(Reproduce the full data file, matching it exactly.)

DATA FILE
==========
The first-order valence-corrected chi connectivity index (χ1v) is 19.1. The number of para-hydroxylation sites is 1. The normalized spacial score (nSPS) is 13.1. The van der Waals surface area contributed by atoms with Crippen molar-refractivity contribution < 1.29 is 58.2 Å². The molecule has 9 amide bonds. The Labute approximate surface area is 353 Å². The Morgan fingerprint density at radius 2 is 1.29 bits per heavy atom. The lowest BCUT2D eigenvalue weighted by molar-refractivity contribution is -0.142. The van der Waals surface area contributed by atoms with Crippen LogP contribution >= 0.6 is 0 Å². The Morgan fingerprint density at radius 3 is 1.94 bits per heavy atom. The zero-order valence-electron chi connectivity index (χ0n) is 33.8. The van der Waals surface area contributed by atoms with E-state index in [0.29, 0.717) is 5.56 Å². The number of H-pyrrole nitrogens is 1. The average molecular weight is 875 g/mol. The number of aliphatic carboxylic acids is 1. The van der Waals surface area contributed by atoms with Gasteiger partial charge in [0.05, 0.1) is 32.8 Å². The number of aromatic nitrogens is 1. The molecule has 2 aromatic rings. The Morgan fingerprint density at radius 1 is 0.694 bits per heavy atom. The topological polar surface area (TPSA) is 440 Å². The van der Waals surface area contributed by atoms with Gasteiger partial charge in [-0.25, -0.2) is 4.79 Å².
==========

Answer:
The first-order valence-corrected chi connectivity index (χ1v) is 19.1. The number of para-hydroxylation sites is 1. The normalized spacial score (nSPS) is 13.1. The van der Waals surface area contributed by atoms with Crippen molar-refractivity contribution < 1.29 is 58.2 Å². The molecule has 9 amide bonds. The Labute approximate surface area is 353 Å². The Morgan fingerprint density at radius 2 is 1.29 bits per heavy atom. The lowest BCUT2D eigenvalue weighted by molar-refractivity contribution is -0.142. The van der Waals surface area contributed by atoms with Crippen LogP contribution >= 0.6 is 0 Å². The Morgan fingerprint density at radius 3 is 1.94 bits per heavy atom. The zero-order valence-electron chi connectivity index (χ0n) is 33.8. The van der Waals surface area contributed by atoms with E-state index in [0.29, 0.717) is 5.56 Å². The number of H-pyrrole nitrogens is 1. The average molecular weight is 875 g/mol. The number of aliphatic carboxylic acids is 1. The van der Waals surface area contributed by atoms with Gasteiger partial charge in [0.05, 0.1) is 32.8 Å². The number of aromatic nitrogens is 1. The molecule has 2 aromatic rings. The Morgan fingerprint density at radius 1 is 0.694 bits per heavy atom. The topological polar surface area (TPSA) is 440 Å². The van der Waals surface area contributed by atoms with Gasteiger partial charge in [-0.25, -0.2) is 4.79 Å².